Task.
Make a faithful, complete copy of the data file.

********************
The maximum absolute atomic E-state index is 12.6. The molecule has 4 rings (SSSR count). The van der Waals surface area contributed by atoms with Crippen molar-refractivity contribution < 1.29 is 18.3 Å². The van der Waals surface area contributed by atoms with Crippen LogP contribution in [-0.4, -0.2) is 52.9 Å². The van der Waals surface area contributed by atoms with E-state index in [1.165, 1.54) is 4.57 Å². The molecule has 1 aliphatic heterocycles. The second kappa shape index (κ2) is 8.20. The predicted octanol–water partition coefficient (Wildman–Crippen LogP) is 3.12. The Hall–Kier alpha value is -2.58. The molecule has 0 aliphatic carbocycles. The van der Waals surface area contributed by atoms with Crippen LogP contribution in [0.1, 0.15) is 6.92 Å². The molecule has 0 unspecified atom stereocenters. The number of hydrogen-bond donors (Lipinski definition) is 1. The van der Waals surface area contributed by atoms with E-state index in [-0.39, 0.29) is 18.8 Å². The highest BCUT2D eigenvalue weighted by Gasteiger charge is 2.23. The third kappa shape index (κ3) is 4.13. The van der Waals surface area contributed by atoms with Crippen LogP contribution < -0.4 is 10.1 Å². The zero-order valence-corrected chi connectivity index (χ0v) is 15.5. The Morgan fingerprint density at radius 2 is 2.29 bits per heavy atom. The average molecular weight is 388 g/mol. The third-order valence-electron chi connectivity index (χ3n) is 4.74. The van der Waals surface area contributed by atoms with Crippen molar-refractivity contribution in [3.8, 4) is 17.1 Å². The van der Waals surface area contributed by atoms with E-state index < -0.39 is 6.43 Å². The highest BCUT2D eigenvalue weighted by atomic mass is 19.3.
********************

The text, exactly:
The maximum absolute atomic E-state index is 12.6. The molecule has 4 rings (SSSR count). The van der Waals surface area contributed by atoms with Crippen molar-refractivity contribution < 1.29 is 18.3 Å². The van der Waals surface area contributed by atoms with Crippen LogP contribution in [-0.4, -0.2) is 52.9 Å². The van der Waals surface area contributed by atoms with E-state index in [1.165, 1.54) is 4.57 Å². The molecule has 1 aliphatic heterocycles. The second kappa shape index (κ2) is 8.20. The predicted octanol–water partition coefficient (Wildman–Crippen LogP) is 3.12. The Hall–Kier alpha value is -2.58. The molecule has 0 aliphatic carbocycles. The van der Waals surface area contributed by atoms with Crippen LogP contribution in [0.1, 0.15) is 6.92 Å². The molecule has 0 unspecified atom stereocenters. The number of hydrogen-bond donors (Lipinski definition) is 1. The van der Waals surface area contributed by atoms with E-state index in [-0.39, 0.29) is 18.8 Å². The highest BCUT2D eigenvalue weighted by Gasteiger charge is 2.23. The third kappa shape index (κ3) is 4.13. The van der Waals surface area contributed by atoms with Crippen LogP contribution < -0.4 is 10.1 Å². The zero-order valence-corrected chi connectivity index (χ0v) is 15.5. The Morgan fingerprint density at radius 2 is 2.29 bits per heavy atom. The average molecular weight is 388 g/mol. The third-order valence-electron chi connectivity index (χ3n) is 4.74. The van der Waals surface area contributed by atoms with Crippen molar-refractivity contribution in [3.8, 4) is 17.1 Å². The van der Waals surface area contributed by atoms with E-state index < -0.39 is 6.43 Å². The highest BCUT2D eigenvalue weighted by atomic mass is 19.3.